Today’s guest post is by Lindsay Bell.

Jason Konopinski is a funny guy.

He’s an even funnier guy when he uses words like ‘ding-danged,’ as he did in a recent Facebook post.

To quote: “Bloggers, for all that is good and holy, COPYEDIT YOUR DING-DANGED POSTS.”

While that status update sparked some great chatter around ‘writers – vs – authors’ and whether any monkey with a typewriter can publish a book these days, it boiled down to one undeniable fact: Writers – any writers – need editors.

Blame Your Brain

According to The National Geographic, our brains are hardwired to make sense of what we see, hear, smell, touch, and taste, and (this is important) it’s hardwired to fill in missing pieces with whatever our expectations suggest should be there. It’s evolution, baby. And it makes it very difficult to edit one’s own work.

As mentioned above, that’s why those ‘if you can read this {gobbledygook}…’ posts are so much fun. When you attempt to self-edit, your brain automatically relies on hundreds of thousands of years of wiring. Nine times out of 10 your brain will ‘see’ your grammar, spelling, or verbiage as correct, even if it isn’t. Your brain already knows what it’s looking for; it wrote it in the first place! D’uh.

It’s not that hard to counteract these unconscious brain corrections. One little trick I use is to read my work backwards, and from bottom to top. This is a great way to see spelling errors and the like, because your mind isn’t making sense of these seemingly random words. However, it doesn’t help you correct odd turns of phrase, or things such as punctuation errors.

Mistakes Cost Money

That said, there are many other reasons why a great editor is a treasure to have on standby.

MarketingProfs shared a fascinating tidbit from the UK. After a spelling error was corrected at, the online retailer’s revenue per visitor doubled. In this case, poorly written copy clearly registered, consciously or not, as the potential for shoddy business practices.

An experienced editor understands everything has a voice, and whether you’re writing for a brand, magazine, newspaper or corporate blog, he/she will a) know that voice intimately and b) ensure continuity of that voice.

This is extremely important as your most loyal customers/readers will be expecting consistent, quality content. They won’t appreciate The National Enquirer if they are expecting The New York Times.

What an Editor Brings to the Table

  • Editors watch out for the basics such as awkward run-on sentences, grammatical and spelling errors, and other run-of-the-mill writing issues. But they also look for the overall structure of the piece, such as flow and readability. You might have buried the lead, mixed metaphors, or your third paragraph might be more suitable as your opener. Yes, your work might be changed, and if you can’t deal with that you shouldn’t be writing.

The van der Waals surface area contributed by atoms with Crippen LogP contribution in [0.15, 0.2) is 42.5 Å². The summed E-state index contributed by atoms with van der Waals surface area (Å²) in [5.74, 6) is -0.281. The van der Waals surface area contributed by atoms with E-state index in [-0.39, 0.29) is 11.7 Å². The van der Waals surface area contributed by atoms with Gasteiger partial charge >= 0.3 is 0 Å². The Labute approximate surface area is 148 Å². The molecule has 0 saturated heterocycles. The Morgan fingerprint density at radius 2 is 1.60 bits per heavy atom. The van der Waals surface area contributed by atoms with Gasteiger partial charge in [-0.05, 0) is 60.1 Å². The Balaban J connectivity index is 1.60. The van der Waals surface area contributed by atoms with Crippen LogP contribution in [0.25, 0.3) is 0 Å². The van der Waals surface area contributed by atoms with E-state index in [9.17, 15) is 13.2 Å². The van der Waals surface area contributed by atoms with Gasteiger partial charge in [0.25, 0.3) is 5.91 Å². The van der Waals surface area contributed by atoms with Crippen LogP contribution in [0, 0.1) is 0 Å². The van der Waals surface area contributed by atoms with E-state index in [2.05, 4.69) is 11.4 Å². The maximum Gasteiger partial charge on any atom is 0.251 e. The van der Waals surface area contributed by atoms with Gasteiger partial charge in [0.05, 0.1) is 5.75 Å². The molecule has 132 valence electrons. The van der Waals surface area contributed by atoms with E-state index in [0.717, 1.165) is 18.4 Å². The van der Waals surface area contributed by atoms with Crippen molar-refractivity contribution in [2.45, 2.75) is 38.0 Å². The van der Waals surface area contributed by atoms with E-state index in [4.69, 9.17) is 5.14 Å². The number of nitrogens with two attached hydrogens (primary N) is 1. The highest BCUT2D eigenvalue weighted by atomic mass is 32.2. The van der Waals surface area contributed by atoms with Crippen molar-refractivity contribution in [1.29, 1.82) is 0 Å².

• They keep their eyes peeled for accuracy, fairness, redundancy, and taste. Your editor will either fact check your work, or ask you to provide links to quoted articles. Of course, your work should already have been checked and rechecked prior to submitting it to your editor. Pay special attention to people’s names and titles.
  • An editor’s goal is to protect the writer (you) and by extension, the project or organization. A good editor will read through the eyes of their audience, and will never assume the audience knows what you’re talking about. So, if you make a big, bold, sweeping statement, expect to be challenged on it and be prepared to back it up with statistics/proof. If you can’t back it up, it shouldn’t be published.

I understand people are human beings who make typos and other mistakes. I want people to have fun with language, inject life into their writing, or even break a few old-school grammar rules. Most of us, these days, write as we speak, and none of us speak like our fifth grade grammar workbooks. But still, it seems like these days, we are seeing more quantity over quality. And no matter the pace of the world we all live in today, quality still matters.

Lindsay Bell is the content director at Arment Dietrich, and works in Toronto. A former TV producer, she’s a strong advocate of three minutes or less of video content. She has a cool kid, a patient husband, two annoying cats, and the newly adopted Hank, a vizsla and foxhound mix, who arrives very soon! 

Lindsay Bell

Lindsay Bell is the content director at V3 Marketing, and works in Toronto. A former TV producer, she’s a strong advocate of three minutes or less of video content. She has a cool kid, a patient husband, two annoying cats, and Hank Dawge, a Vizsla/Foxhound/moose hybrid. Ok, maybe not moose.

View all posts by Lindsay Bell